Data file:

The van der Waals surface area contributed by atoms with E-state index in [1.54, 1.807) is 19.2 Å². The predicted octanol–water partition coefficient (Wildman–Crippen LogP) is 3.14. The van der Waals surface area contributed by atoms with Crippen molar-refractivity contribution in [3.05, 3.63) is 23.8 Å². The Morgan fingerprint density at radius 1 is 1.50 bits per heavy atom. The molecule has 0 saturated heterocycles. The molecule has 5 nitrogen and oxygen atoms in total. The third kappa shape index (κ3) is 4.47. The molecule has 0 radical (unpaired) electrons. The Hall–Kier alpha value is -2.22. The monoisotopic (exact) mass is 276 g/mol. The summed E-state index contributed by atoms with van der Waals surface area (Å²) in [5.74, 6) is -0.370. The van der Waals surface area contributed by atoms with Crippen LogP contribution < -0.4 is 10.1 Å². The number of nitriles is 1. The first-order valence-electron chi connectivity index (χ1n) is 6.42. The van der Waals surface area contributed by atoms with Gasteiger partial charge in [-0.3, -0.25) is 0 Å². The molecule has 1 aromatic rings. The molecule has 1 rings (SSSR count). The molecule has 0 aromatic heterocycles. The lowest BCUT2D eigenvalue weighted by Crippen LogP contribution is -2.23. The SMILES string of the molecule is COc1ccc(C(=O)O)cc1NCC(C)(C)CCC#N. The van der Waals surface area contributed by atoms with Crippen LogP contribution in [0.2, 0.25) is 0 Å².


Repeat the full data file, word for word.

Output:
The van der Waals surface area contributed by atoms with E-state index in [1.54, 1.807) is 19.2 Å². The predicted octanol–water partition coefficient (Wildman–Crippen LogP) is 3.14. The van der Waals surface area contributed by atoms with Crippen molar-refractivity contribution in [3.05, 3.63) is 23.8 Å². The Morgan fingerprint density at radius 1 is 1.50 bits per heavy atom. The molecule has 0 saturated heterocycles. The molecule has 5 nitrogen and oxygen atoms in total. The third kappa shape index (κ3) is 4.47. The molecule has 0 radical (unpaired) electrons. The Hall–Kier alpha value is -2.22. The monoisotopic (exact) mass is 276 g/mol. The summed E-state index contributed by atoms with van der Waals surface area (Å²) in [5.74, 6) is -0.370. The van der Waals surface area contributed by atoms with Crippen LogP contribution < -0.4 is 10.1 Å². The number of nitriles is 1. The first-order valence-electron chi connectivity index (χ1n) is 6.42. The van der Waals surface area contributed by atoms with Gasteiger partial charge in [-0.3, -0.25) is 0 Å². The molecule has 1 aromatic rings. The molecule has 1 rings (SSSR count). The molecule has 0 aromatic heterocycles. The lowest BCUT2D eigenvalue weighted by Crippen LogP contribution is -2.23. The SMILES string of the molecule is COc1ccc(C(=O)O)cc1NCC(C)(C)CCC#N. The van der Waals surface area contributed by atoms with Crippen LogP contribution in [0.2, 0.25) is 0 Å².